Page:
The Research Team were Marion Dosher, Dr Otis Benepe, Albert Humphrey, Robert Stewart, Birger Lie.” As it is quite easy to understand, SWOT Analysis can be used in many different areas of management, since it is a method which gives managers the opportunity to analyze a certain problem and put to paper the pros and cons of a situation, a company etc. Thus it helps them to begin their research in the certain problem and provides the basic concepts in order to decide what the next move will be. For example it is also used for Marketing management, in order to define whether it is profitable to enter new markets of create new products etc. (Wilson & Gilligan, 2005). Another interesting quote from this article would be the following; “A SWOT analysis measures a business unit, a proposition or idea; a PEST analysis measures a market.”

This brings us back to the external aspect of the SWOT Analysis method is the way that the External environment is perceived by a company and how it is analyzed. Being more specific, software companies have to pay really close attention to their external environment, since competition and market status play a huge role in the success of a software company. As mentioned in (Bernroider, 2002), many companies tend to use another, complementary, method in order to analyze their external environment and in continuum to define certain ‘Opportunities’ and ‘Threats’. The two most commonly used method are PEST and the 5 Forces model by Porter (Porter, 1998) , (Grundy, 2006). PEST stands for Political, Economical, Social and Technological and it revolves around these dimensions of the external environment of an organization, in order to define potential threats and/or opportunities.

The 5 forces model by Porter is a rather known model, which consists of the five main elements of a company’s environment; (Existing) Competitors, (Bargaining power of) Suppliers, (Bargaining power of) Buyers, (Threat of possible) Substitutes and (Threat of possible) New Entrants. To sum up, SWOT Analysis is a very useful tool for decision making and for organizing ones thinking about a certain situation or idea, whether that is a company’s current situation, a certain problem within a company’s process etc. It should be combined with other analyzing techniques, in order to achieve a high level of analysis of a company, so as to succeed and make the most rewarding and efficient choices, since the final result of SWOT Analysis is to formulate a general plan for a new strategy and ways to implement it.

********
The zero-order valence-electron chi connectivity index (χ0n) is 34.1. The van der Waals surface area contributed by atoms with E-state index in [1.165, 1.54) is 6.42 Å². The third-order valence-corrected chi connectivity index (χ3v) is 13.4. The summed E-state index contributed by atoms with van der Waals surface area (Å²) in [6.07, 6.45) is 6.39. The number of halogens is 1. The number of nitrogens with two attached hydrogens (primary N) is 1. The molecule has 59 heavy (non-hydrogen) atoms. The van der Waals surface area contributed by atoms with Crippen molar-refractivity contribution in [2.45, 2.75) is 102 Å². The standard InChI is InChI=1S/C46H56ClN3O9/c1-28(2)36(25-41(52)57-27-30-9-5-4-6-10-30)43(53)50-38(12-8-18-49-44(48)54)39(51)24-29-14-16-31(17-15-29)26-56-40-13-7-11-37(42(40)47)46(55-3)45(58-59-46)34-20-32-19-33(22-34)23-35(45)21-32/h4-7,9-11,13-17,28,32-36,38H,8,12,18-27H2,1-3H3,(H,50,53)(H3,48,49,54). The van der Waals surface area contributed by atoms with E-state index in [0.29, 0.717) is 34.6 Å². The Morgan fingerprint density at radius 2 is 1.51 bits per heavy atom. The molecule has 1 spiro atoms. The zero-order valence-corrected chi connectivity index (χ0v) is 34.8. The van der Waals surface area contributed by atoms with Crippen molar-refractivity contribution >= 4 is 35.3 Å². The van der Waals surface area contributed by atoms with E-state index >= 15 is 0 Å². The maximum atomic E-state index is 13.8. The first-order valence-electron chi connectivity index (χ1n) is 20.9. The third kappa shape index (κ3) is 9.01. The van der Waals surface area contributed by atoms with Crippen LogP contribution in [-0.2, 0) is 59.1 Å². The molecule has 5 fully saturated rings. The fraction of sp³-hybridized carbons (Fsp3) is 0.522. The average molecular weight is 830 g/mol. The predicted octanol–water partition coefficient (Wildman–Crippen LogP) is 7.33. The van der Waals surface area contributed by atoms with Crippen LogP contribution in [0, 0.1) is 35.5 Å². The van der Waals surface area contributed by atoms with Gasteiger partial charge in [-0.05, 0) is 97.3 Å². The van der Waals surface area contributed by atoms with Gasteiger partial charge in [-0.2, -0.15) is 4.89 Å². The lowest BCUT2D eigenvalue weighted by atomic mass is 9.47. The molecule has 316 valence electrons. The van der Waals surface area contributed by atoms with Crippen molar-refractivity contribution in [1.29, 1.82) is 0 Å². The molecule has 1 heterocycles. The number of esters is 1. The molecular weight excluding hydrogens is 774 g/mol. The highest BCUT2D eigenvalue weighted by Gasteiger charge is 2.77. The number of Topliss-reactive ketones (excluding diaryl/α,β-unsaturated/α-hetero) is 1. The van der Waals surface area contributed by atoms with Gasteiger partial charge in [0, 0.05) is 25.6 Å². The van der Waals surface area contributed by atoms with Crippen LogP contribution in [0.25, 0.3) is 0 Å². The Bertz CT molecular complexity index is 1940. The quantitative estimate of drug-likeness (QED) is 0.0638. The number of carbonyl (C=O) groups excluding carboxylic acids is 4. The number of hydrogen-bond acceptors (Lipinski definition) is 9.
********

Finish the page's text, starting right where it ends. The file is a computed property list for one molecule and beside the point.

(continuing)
V. References

1. Bernroider, E. (2002). Factors in SWOT Analysis Applied to Micro, Small-to-Medium, and Large Software Enterprises: An Austrian Study. European Management Journal , Volume 20, No. 5, pp. 562-573. 2. Cusumano, M., MacCormack, A., Kemerer, C. F., & Crandall, B. (2003). Software Development Worldwide: The State of the Practice. IEEE Software . 3. Grundy, T. (2006). Rethinking and reinventing Michael Porter’s five forces model. Strategic Change , Volume 15, No 5, pp 213-229. 4. Houben, G., Lenie, K., & Vanhoof, K. (1999, August). A knowledge-based SWOT-analysis system as an instrument for strategic planning in small and medium sized enterprises. Decision Support Systems , Volume 26, Pages 125-135. 5. Porter, M. (1998). How competitive forces shape strategy. In M. Porter, On Competition (pp. 21-38). Boston, MA.: Harvard Business School Press. 6. Steinmueller, E. (1995). The U.S. Software Industry: An Analysis and Interpretive History. In D. C. Mowery, The International Computer Software Industry. 1995: Oxford University Press. 7. Ward, J., & Peppard, J. (2008). Strategic Planning for Information Systems, third edition. John Wiley & Sons, LTD. 8. Wilson, R. M., & Gilligan, C. (2005). Strategic Marketing Management, Third Edition: planning, implementation and control. Butterworth-Heinemann.